The LGBT Center noted that the new criminal code increased police and public awareness of abuses faced by the LGBTI community, and specialized police training on responding to hate crimes increased police capacity to respond to problems affecting LGBTI persons. There were still, however, cases involving police harassment of LGBTI victims of alleged crimes. Charges were frequently dismissed when a crime victim was an LGBTI person.
There were reports of discrimination against LGBTI persons in employment (see section 7.d.).
HIV and AIDS Social Stigma
Although there was no official discrimination against those with HIV/AIDS, some societal discrimination existed. The public generally continued to associate HIV/AIDS with same-sex sexual activity, burdening victims with social stigma and potential employment discrimination.
Section 7. Worker Rights
a. Freedom of Association and the Right to Collective Bargaining
The law provides for the right of workers to form or join independent unions and professional organizations of their choosing without previous authorization or excessive requirements. The law provides for the rights of all workers except those employed in essential services to participate in union activities without discrimination, conduct strikes, and bargain collectively. The law requires reinstatement of workers fired for union activity.
The law bars persons employed in essential services, defined as occupations critical for national defense and safety, including police, utilities, and transportation services, from striking, and prohibits third parties from organizing strikes. The law prohibits strikes unrelated to matters regulated by the collective agreement.
Laws providing for the rights of collective bargaining and freedom of association generally were enforced. Penalties, largely fines, for violations of freedom of association and collective bargaining provisions were not sufficient to deter violations. The Confederation of Mongolian Trade Unions (CMTU) stated that some employees faced obstacles to forming or joining unions or were prohibited from participating in union activities during work hours. The CMTU also stated that workers terminated for union activity were not always reinstated. The CMTU further reported that some employers took steps to weaken existing unions. For example, some companies used the portion of employees’ salaries deducted for union dues for other purposes and did not forward the monies to the unions. Despite a Supreme Court ruling requiring government organizations to forward collected union dues, Arkhangai Province had not taken action to resume the collection and forwarding of union dues as of September, according to the CMTU. The CMTU also reported some employers refused to conclude collective bargaining agreements.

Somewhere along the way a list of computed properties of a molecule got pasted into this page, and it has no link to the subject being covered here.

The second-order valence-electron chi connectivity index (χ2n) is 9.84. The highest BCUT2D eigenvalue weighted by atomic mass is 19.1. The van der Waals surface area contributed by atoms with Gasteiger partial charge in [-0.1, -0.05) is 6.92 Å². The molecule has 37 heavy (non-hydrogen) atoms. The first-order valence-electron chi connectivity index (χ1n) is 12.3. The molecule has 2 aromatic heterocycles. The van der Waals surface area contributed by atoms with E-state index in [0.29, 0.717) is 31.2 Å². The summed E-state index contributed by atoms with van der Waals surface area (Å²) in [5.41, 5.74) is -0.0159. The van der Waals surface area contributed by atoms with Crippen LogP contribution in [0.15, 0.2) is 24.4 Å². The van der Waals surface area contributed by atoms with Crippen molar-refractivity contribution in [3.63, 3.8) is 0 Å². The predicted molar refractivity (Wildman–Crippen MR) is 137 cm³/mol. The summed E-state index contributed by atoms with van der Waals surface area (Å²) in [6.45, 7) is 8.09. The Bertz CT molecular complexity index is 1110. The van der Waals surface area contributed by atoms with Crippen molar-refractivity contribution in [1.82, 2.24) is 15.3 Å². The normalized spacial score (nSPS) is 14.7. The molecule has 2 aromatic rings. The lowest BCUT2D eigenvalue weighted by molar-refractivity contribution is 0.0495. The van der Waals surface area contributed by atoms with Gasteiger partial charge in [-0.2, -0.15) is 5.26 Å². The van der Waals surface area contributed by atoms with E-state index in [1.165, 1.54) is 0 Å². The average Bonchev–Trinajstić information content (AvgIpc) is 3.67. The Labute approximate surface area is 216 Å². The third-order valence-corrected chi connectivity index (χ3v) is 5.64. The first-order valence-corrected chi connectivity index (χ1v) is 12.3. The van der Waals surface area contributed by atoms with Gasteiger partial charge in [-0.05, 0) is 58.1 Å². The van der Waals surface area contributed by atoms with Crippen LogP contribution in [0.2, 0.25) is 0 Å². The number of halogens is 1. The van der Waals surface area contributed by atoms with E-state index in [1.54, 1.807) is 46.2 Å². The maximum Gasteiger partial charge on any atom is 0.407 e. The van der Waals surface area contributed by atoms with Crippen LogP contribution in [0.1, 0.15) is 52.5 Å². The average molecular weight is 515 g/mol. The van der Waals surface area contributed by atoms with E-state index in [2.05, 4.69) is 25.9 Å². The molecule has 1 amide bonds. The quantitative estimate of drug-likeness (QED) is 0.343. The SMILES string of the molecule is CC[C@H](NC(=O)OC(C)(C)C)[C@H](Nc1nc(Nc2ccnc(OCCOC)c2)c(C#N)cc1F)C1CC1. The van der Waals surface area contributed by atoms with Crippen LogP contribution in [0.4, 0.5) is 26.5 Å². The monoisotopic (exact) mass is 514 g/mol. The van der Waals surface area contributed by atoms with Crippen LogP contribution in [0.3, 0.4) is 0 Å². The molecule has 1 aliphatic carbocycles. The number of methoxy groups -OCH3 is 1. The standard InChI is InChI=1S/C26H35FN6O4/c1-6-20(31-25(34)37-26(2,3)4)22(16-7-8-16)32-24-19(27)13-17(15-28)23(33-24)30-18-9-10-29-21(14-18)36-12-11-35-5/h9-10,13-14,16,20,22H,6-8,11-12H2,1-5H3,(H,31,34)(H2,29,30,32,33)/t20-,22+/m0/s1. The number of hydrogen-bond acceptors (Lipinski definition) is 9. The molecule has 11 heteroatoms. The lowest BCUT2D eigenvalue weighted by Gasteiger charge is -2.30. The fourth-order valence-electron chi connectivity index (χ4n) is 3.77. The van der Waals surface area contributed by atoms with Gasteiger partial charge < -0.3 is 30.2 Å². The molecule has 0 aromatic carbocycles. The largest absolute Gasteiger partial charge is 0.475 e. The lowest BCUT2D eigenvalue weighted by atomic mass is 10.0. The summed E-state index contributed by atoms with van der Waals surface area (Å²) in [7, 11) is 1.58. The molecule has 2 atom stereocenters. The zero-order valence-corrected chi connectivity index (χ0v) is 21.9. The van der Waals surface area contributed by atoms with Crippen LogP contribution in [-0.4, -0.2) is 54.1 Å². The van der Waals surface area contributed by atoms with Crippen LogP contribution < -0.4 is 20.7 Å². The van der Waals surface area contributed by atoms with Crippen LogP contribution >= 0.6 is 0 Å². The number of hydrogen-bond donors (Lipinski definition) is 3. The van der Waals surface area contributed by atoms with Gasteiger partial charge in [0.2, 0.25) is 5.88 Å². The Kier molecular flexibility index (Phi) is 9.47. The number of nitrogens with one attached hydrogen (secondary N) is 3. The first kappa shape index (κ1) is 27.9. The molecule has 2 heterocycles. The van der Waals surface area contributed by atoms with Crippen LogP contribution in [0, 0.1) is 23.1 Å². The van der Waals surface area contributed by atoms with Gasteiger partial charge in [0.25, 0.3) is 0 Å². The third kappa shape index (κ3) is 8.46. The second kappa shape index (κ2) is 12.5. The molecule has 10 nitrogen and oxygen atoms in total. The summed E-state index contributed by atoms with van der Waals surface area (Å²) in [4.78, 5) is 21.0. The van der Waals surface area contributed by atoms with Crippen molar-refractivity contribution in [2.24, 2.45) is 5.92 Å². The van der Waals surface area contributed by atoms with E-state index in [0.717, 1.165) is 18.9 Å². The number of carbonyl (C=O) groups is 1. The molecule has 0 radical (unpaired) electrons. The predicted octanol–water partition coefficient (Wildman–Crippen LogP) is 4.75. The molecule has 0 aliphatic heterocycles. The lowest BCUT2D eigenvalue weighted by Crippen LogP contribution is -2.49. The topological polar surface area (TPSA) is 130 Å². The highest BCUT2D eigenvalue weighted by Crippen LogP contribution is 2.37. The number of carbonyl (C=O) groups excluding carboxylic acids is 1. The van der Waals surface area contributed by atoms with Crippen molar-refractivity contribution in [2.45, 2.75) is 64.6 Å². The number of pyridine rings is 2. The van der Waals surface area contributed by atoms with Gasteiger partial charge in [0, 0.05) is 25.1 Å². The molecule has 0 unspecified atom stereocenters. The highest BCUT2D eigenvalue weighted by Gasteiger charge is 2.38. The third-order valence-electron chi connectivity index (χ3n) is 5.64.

The tripartite Labor Dispute Settlement Committee resolved the majority of disputes between individual workers and management. CMTU reported that the court process was so lengthy many workers abandoned their cases due to time and expense.
b. Prohibition of Forced or Compulsory Labor
The constitution prohibits all forms of forced or compulsory labor, except as part of a legally imposed sentence. The new criminal code also criminalizes forced labor. Although the law provides for a fine or imprisonment for forced labor offenses, penalties are not sufficient to deter violations. NGOs and government officials noted that the low number of inspectors, insufficient funding, and a lack of public awareness limited effective enforcement of the law.
There were isolated reports forced labor occurred, including forced child labor. There were reports that workers from the Democratic People’s Republic of Korea (DPRK) and China were vulnerable to forced labor in construction, production, agriculture, forestry, fishing, hunting, wholesale and retail trade, automobile maintenance, and mining industries. Press reports suggested, and government officials confirmed, that a large proportion of wages due to laborers from the DPRK were paid to the DPRK government, and workers’ freedom of movement was limited by requirements that they travel in the company of a DPRK supervisor (see section 7.e.).
Also see the Department of State’s Trafficking in Persons Report at www.state.gov/j/tip/rls/tiprpt/.
c. Prohibition of Child Labor and Minimum Age for Employment
The law prohibits children younger than 14 years from working. By law at 14 years children may work a maximum of 30 hours per week, with parental and government permission, to acquire vocational training and work experience. At 15 years children may conclude an employment contract with permission from parents or guardians. According to a Ministry of Labor and Social Protection order, children younger than 18 years may not work in hazardous occupations such as mining and construction; engage in arduous work; serve as child jockeys during the winter (children may be jockeys beginning at seven years during other seasons); participate in cultural, circus, or folk art performances at night; work in businesses that sell alcoholic beverages; or engage in roadside vending.